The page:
Strong US economy faces unprecedented risks: JPMorgan's Dimon
Major economies worldwide including the United States are facing challenging times amid an unprecedented confluence of events, including the war in Ukraine and "unparalleled" inflation, JPMorgan Chase Chief Executive Jamie Dimon said Monday.
While prices and wages were rising even before the war, Russia's invasion of its neighbor has caused a surge in energy prices, and Dimon warned in his annual letter to shareholders, "Along with the unpredictability of war itself and the uncertainty surrounding global commodity supply chains, this makes for a potentially explosive situation."
The US economy remains strong and hopefully "has Covid-19 in its rearview mirror," but competing factors facing the world's largest economy "present completely different circumstances than what we've experienced in the past -- and their confluence may dramatically increase the risks ahead."
Dimon praised the Federal Reserve for making clear that it will raise interest rates as much and as fast as needed to contain inflation, while also starting to reduce its massive bond holdings.
US consumer price inflation jumped 7.9 percent in February compared to a year earlier, and the Fed last month raised the benchmark lending rate off zero for the first time since the start of the pandemic in March 2020.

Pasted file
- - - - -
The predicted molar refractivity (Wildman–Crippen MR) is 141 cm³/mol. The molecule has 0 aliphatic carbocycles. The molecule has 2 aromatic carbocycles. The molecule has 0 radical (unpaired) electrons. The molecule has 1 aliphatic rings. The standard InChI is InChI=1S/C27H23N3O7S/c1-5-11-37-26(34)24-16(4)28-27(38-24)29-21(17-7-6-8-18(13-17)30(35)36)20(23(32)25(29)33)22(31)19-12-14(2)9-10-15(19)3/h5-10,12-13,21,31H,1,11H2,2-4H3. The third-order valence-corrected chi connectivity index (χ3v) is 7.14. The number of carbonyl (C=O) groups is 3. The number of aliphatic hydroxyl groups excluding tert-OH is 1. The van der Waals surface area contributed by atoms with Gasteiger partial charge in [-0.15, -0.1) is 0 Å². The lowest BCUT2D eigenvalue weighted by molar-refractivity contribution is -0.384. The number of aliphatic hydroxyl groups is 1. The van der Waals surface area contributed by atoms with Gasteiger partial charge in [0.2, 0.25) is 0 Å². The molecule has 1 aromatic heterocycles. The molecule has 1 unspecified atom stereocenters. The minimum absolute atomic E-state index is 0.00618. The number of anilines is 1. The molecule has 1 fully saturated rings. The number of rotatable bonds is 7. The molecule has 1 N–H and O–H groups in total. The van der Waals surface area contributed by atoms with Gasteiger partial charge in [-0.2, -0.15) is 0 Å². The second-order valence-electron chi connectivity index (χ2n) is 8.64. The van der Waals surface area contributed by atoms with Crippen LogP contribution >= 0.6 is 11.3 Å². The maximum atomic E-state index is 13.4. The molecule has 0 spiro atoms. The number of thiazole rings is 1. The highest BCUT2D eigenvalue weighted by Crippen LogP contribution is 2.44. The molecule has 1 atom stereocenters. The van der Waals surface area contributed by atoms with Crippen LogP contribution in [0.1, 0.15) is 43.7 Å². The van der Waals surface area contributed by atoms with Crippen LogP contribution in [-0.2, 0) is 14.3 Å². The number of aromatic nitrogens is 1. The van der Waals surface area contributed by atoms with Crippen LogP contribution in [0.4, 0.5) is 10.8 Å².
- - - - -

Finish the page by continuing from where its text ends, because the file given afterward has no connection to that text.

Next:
Dimon wrote that he doesn't envy the central bank, which "needs to deal with things it has never dealt with before (and are impossible to model)."
In the wide-ranging, nearly 50-page document, Dimon offered his prescriptions for American political and economic issues and geopolitical challenges, including relations with Russia and China, and also outlined his bank's strategies.
He argued that US industries will have to restructure supply chains to improve resilience and protect national security.
"You simply cannot rely on countries with different strategic interests for critical goods and services," he said, adding that change could take place over time to avoid disruption.
He also called on the United States to boost energy production and help Europe wean itself off Russian supply with a new "Marshall Plan."
JPMorgan's economists forecast Russia's GDP will contract by 12.5 percent by midyear -- worse than the drop after its 1998 debt default -- while the euro area's growth will be cut in half to about two percent, and the United States will see a 2.5 percent expansion, though Dimon warned those estimates are highly uncertain.